Attracting substantial numbers of fans might be difficult.  It is not clear whether fans follow teams because of the prowess of young men or whether simple competition, territorial loyalty, and camaraderie are more important. I personally believe the latter reasons account for team support and that the over the hill league could attract that support. 

The baby boom is in its 30's and 40's now.  It is already seeing most of its generation of athletes head toward retirement.  The establishment of the "over the hill" league would allow this group to follow its stars through their lives and careers, instead of constantly realigning loyalties to ever younger, more overpaid, and more pampered athletes.   


Several paths towards establishing the "Over the Hill" League may be pursued.  The most obvious would be for each team of an existing league to form an "over the hill" team.  This approach seems logical since existing teams and leagues have the know-how, stadiums, contacts, and capital to implement and promote their teams.  Existing leagues could also coordinate double headers and travel with their "youth" team and their "over the hill" team.


Another method for forming the league would be to form teams independent of existing teams or leagues.  This approach has the strengths of attracting fresh venture capital and new and aggressive ideas, but suffers from lack of know-how and contacts.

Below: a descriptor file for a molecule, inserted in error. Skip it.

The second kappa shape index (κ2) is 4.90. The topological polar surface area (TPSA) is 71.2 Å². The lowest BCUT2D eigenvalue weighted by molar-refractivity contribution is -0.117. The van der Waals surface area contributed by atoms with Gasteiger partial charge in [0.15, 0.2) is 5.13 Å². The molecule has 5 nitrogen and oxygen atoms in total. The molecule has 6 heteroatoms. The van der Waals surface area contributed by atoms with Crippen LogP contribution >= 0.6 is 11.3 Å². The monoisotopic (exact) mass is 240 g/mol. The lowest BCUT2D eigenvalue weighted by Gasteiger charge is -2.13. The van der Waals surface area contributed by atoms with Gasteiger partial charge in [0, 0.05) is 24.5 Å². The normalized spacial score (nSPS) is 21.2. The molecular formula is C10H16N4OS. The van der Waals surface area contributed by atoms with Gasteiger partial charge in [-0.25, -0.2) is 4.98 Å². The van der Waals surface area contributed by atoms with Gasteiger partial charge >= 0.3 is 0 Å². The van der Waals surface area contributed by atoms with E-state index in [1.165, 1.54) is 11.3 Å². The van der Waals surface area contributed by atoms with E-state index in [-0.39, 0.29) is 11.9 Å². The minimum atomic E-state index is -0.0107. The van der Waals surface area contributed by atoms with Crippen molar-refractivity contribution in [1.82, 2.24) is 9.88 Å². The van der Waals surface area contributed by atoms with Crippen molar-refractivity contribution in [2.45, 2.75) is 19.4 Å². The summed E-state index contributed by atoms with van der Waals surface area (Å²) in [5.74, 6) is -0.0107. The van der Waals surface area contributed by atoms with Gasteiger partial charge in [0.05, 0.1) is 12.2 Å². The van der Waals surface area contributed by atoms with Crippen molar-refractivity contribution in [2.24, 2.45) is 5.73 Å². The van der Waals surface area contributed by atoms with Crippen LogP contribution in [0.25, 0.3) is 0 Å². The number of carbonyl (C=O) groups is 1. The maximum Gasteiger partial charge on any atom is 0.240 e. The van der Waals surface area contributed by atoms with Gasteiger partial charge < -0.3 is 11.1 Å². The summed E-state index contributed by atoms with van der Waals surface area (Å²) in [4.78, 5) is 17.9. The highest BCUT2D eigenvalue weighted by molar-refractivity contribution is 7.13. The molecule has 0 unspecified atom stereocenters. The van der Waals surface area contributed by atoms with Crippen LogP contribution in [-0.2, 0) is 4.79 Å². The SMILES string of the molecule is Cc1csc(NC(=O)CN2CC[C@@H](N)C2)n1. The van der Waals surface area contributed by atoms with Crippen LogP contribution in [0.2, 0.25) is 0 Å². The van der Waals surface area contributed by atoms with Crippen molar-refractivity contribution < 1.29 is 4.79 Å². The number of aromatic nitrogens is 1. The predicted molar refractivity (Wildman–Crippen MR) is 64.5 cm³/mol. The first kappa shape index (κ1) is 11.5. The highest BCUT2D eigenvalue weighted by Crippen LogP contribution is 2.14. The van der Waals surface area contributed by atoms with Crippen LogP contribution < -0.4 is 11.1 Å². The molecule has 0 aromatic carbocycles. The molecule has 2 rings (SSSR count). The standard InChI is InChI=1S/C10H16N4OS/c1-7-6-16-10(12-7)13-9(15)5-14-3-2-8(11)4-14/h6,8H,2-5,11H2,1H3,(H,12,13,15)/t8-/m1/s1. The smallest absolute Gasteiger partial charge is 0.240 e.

A third implementation method would involve a player cooperative, with players providing the leadership and capital. The lack of a guiding entrepreneur would probably hinder this approach.


The "Over the Hill" League is a workable concept and should be implemented. It will be a profitable concern, providing  entertainment and employment.  It will help move America away from its preoccupation with youth and extend the values of competitive athletics into older groups.

To make play competitive, time slots for the various age categories and abilities would have to be established.


The individual teams could be led by independent businessmen similar to the way most sports teams are now owned. Alternatively the league could be one company, and hire all staff. 

The second option could have the NBA as a part owner. Ownership by established stars would obviously be beneficial.


Women could be among the players.  To ensure fair competition, the rules of the league would require substitution for women to play other women with fixed time periods. 


The great distances of playing around the world would require a different approach.  Most likely the schedule would require two teams to play three or four games in the same continent.

Craig Hullinger


941 312 1032 


Dolphins From Our Window


A pod of about 10 dolphins in the Manatee River and Ware Creek on April 1, 2024.  No April Fool!